2. CONTENT MORE IMPORTANT THAN EVER: Part of that shift is because, with a Web-based presence, content becomes more important than ever. Hubspot vice president of inbound marketing Mike Volpe, said companies should be thinking more like publishers than salesmen.
Each part of a business’ Internet presence becomes one piece of its content, he said, rattling off a list that includes blogs, video and sites like Facebook, LinkedIn and Twitter.
“Promoting this content in social media helps attract more people to it, which in turn makes it more likely you will get links. Links are what power SEO, so more links will attract more people to your content, which can contribute more followers and friends in social media,” he said in a blog posting that followed the panel discussion.
3. CUSTOMERS ARE IN CONTROL OF YOUR BRAND: One idea raised by the panel that companies may need to adjust to is that with social media, a company’s well-crafted message gets picked up by customers who reshape and comment on it. In other words, companies no longer control their own message.
“Your consumer is taking that message … they are co-creating with that message and the content that you developed,” said Marc Fireman, vice president for Fleishman-Hillard’s Digital Group.
Where marketing used to be done by getting your message out to millions of people and expecting a small percentage to connect back, today the message gets sent and resent, bouncing around to friends, bloggers, and others, potentially growing from an initial 500 top influencers to 5,000 then to 5 million, Fireman said.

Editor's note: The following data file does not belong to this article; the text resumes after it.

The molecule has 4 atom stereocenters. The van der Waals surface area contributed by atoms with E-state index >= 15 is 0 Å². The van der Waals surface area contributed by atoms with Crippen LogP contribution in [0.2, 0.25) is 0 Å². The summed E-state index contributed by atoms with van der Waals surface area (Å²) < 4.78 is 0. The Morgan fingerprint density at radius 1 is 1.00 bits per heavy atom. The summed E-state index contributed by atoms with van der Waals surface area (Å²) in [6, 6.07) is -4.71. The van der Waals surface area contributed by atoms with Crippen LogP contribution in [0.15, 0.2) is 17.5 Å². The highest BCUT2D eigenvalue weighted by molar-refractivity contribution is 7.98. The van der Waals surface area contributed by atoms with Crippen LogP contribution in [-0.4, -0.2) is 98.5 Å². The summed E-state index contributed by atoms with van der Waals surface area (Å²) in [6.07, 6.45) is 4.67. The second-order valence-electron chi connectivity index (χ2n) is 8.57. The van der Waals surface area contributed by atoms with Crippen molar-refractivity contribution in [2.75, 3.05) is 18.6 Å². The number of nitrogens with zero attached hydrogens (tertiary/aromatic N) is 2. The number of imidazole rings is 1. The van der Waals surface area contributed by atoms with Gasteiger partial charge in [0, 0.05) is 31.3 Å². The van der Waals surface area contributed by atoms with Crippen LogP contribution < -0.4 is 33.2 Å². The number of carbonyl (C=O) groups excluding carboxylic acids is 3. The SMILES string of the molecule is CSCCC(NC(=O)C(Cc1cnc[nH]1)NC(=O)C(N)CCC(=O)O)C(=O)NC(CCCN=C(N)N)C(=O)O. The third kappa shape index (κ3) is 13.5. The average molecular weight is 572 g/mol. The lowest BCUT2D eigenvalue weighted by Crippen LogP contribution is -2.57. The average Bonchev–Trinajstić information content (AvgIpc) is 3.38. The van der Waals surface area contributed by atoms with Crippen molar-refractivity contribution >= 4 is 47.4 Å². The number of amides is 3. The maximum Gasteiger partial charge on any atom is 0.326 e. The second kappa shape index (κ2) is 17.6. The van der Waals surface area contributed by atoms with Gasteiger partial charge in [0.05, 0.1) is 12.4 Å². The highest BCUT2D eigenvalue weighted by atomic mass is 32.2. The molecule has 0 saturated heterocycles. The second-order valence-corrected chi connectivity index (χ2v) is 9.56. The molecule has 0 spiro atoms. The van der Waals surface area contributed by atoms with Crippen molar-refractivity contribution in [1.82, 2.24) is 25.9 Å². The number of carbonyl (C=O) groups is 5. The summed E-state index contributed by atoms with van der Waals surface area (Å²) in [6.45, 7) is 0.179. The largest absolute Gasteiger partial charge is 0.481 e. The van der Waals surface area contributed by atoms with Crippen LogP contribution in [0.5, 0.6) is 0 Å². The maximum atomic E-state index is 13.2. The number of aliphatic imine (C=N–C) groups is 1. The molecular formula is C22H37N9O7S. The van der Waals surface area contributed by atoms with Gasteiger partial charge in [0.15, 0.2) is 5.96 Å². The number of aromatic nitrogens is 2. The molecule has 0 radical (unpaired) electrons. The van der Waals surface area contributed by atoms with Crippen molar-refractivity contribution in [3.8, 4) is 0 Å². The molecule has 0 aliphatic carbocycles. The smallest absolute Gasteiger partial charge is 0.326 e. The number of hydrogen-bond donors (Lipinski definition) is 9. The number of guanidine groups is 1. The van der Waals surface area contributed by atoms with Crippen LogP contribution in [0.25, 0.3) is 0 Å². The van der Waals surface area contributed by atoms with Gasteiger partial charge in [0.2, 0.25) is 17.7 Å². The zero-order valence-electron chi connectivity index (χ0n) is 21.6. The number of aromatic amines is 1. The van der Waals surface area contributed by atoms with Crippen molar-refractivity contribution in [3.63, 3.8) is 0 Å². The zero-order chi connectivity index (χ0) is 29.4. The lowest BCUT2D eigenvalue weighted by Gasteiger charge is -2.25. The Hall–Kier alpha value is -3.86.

“You need people to be the voice of your brand,” he said.
4. R.O.I. IS LONGTERM: When considering what content to provide, Fireman said it should provide relevance and benefit to consumers. Content, he said, can’t just be about getting your message out.
“You have to think outside the ‘I have to make a sale today,’ (box),” he said.
The hard truth, the group said, is that creating content is an investment in time and the ROI you receive may be long term.
But it exists, panelists said. In fact, Volpe said that for Internet marketing software start-up Hubspot, “social media is one of our top five sources of leads.”
Volpe stressed that building followers today is comparable to how companies have traditionally invested in physical assets – like building a new manufacturing plant.
“These are assets — these aren’t things that go away,” he said.
5. DIVE IN NOW: For those still on the fence, Fireman suggests just starting.
John Kranz, author of “Writing Copy for Dummies,” agreed. Just watch and read, he suggested.
“Don’t feel like you have to immediately say something,” he said.
Volpe suggested your company may already be the subject of online conversation and you’re better off knowing that — whether the news is good or bad.
To find out, he said, go to Twitter Search and type in your company name.
“You might as well be there to hear and respond,” he said, adding, “You cannot hide.”